“This is the name they give him: “The LORD our justice.” Just as we see in these days, those who we have elevated in government to shepherd us, and those who have been appointed to shepherd us, have done anything but. They have all fallen short of God’s standards. They are all stupid. They all mismanage their resources. They are all selfish like Cain, and do not offer to God what belongs to Him. We have learned and continue to be reminded that though the Gates of Hell will never prevail against it, the Church continues to have her share of shepherds of the second type. Our only hope for justice is our Lord and God Christ Jesus.

When my mind becomes absorbed with news of bad shepherds in our Church today, I’m always encouraged to read this prophecy from Pope Benedict XVI (then Joseph Ratzinger), written in his book Faith and the Future?

    “The church will become small and will have to start afresh more or less from the beginning. She will no longer be able to inhabit many of the edifices she built in prosperity. As the number of her adherents diminishes . . . she will lose many of her social privileges. . . The process will be long and wearisome as was the road from the false progressivism on the eve of the French Revolution — when a bishop might be thought smart if he made fun of dogmas and even insinuated that the existence of God was by no means certain . . .

    But when the trial of this sifting is past, a great power will flow from a more spiritualized and simplified Church. Men in a totally planned world will find themselves unspeakably lonely. If they have completely lost sight of God, they will feel the whole horror of their poverty. Then they will discover the little flock of believers as something wholly new. They will discover it as a hope that is meant for them, an answer for which they have always been searching in secret. And so it seems certain to me that the Church is facing very hard times. The real crisis has scarcely begun. We will have to count on terrific upheavals. But I am equally certain about what will remain at the end: not the Church of the political cult, which is dead already, but the Church of faith. She may well no longer be the dominant social power to the extent that she was until recently; but she will enjoy a fresh blossoming and be seen as man’s home, where he will find life and hope beyond death.”

As you reflect upon the readings at Mass today, here are some questions for you to consider:

  1. Am I the lowly who God seeks to raise, or am the I high who He will bring down?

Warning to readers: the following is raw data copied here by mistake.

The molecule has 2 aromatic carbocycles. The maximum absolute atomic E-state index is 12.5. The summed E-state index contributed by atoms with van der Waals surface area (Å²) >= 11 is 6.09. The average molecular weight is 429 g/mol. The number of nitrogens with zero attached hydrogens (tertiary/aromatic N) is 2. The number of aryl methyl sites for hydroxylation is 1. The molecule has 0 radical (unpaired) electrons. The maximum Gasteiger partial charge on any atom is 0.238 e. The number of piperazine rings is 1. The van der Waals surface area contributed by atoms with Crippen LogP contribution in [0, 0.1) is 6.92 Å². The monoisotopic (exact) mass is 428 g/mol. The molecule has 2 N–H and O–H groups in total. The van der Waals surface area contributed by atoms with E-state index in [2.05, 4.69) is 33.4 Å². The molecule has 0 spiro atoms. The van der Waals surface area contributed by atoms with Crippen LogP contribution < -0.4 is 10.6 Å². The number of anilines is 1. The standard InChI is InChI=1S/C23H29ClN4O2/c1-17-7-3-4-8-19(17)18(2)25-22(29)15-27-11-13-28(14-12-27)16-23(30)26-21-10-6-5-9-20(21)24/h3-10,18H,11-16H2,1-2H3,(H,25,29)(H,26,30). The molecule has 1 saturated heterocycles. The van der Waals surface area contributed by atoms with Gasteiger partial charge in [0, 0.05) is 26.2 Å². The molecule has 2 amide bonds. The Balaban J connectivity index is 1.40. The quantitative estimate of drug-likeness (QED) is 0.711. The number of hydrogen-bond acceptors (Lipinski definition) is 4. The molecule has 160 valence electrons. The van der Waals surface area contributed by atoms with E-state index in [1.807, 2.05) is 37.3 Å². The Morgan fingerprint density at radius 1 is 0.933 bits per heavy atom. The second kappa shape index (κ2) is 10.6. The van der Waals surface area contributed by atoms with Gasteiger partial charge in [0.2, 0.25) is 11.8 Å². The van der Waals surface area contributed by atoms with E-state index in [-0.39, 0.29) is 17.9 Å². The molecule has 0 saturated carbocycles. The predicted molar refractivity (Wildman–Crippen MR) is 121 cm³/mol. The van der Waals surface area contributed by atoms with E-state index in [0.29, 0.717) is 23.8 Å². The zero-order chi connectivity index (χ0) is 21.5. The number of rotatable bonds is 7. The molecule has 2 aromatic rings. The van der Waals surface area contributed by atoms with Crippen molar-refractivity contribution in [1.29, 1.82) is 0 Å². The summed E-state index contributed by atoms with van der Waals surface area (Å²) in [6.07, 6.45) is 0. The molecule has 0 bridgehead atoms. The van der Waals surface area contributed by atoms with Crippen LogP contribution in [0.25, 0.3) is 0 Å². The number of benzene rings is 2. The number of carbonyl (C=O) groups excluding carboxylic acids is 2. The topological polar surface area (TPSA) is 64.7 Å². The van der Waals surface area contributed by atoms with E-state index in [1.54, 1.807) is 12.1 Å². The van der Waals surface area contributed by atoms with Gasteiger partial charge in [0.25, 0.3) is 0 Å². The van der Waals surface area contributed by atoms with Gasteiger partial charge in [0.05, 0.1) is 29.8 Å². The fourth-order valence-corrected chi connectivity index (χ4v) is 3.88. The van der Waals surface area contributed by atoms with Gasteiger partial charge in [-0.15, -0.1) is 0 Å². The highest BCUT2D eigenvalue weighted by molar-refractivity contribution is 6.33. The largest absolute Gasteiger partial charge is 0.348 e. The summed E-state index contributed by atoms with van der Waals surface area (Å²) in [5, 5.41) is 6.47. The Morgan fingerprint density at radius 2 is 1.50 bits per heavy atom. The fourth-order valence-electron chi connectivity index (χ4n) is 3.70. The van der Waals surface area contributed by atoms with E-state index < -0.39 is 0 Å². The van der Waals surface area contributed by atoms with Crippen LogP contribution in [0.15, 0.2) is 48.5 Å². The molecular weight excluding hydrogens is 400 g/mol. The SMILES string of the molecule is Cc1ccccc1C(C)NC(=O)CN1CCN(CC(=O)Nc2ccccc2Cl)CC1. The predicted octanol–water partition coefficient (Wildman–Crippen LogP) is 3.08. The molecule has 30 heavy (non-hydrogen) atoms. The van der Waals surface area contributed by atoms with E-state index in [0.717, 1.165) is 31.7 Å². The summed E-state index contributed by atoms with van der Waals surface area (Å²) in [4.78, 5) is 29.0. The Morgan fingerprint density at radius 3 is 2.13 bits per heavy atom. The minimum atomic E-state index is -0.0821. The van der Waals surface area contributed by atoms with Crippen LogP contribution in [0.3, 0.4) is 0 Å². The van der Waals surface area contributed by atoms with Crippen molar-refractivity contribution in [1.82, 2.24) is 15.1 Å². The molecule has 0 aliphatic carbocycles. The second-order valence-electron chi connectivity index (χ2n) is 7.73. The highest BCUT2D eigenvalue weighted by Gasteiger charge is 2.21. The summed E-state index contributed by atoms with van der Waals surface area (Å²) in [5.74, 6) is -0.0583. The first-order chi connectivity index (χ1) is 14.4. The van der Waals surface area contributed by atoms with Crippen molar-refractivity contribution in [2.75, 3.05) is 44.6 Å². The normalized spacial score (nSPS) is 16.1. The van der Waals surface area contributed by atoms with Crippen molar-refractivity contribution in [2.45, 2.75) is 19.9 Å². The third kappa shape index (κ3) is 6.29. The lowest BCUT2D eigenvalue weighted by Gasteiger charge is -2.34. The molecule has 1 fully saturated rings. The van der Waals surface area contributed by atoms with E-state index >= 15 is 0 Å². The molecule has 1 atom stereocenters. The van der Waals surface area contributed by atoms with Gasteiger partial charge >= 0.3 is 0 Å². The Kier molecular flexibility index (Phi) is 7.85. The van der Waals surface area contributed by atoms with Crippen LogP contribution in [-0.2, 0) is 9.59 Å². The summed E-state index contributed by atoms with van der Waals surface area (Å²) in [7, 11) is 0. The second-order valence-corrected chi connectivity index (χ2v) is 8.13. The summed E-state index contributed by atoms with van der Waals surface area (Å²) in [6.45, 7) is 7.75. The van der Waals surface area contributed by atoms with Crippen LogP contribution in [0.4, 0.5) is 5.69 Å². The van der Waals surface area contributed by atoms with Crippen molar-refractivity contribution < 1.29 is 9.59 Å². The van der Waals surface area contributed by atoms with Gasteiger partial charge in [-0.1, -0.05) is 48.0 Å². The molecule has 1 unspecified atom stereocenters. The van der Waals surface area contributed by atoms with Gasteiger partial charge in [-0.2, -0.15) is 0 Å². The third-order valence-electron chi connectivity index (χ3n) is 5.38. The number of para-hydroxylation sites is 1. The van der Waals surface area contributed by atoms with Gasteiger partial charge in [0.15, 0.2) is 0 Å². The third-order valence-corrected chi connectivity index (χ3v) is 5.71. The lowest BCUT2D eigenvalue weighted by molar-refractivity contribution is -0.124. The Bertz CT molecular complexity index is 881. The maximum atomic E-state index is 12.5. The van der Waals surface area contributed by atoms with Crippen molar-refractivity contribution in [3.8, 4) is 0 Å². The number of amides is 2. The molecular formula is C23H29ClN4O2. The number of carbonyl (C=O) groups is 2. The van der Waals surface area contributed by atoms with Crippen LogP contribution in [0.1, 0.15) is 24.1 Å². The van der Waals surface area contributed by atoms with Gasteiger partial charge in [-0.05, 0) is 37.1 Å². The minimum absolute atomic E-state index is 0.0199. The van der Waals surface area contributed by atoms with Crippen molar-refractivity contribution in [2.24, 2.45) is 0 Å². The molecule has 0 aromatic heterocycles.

2. Looking back on my life, what are some things that I can clearly see now that God used those to prepare me for how I am serving Him now.
  3. Do I do all I can to try to minimize the damage of bad shepherds and pray for them, or do I just complain about them and do nothing helpful?

PSALMS 23
“A psalm of David.
The LORD is my shepherd; there is nothing I lack.

In green pastures he makes me lie down; to still waters he leads me; he restores my soul. He guides me along right paths for the sake of his name.

Even though I walk through the valley of the shadow of death, I will fear no evil, for you are with me; your rod and your staff comfort me.

You set a table before me in front of my enemies; You anoint my head with oil; my cup overflows.

Indeed, goodness and mercy will pursue me all the days of my life; I will dwell in the house of the LORD for endless days.”

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Scripture texts in this blog are taken from the New American Bible with Revised New Testament and Revised Psalms © 1991, 1986, 1970 Confraternity of Christian Doctrine, Washington, D.C. and are used by permission of the copyright owner. All Rights Reserved. No part of the New American Bible may be reproduced in any form without permission in writing from the copyright owner.
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1 Comment


    • Michael S Clifford
      Reply Cancel Reply
    • July 22, 2015

    David's Psalm is really Psalm 22. The Protestants broke Psalm 10 in half, and put the second half of Psalm 146 with Psalm 147. The Douay-Rheims Version and the Catholic Public Domain Version are the only two uncorrupted English translations that I know of. Of those two, only the Douay-Rheims Version has an imprimatur.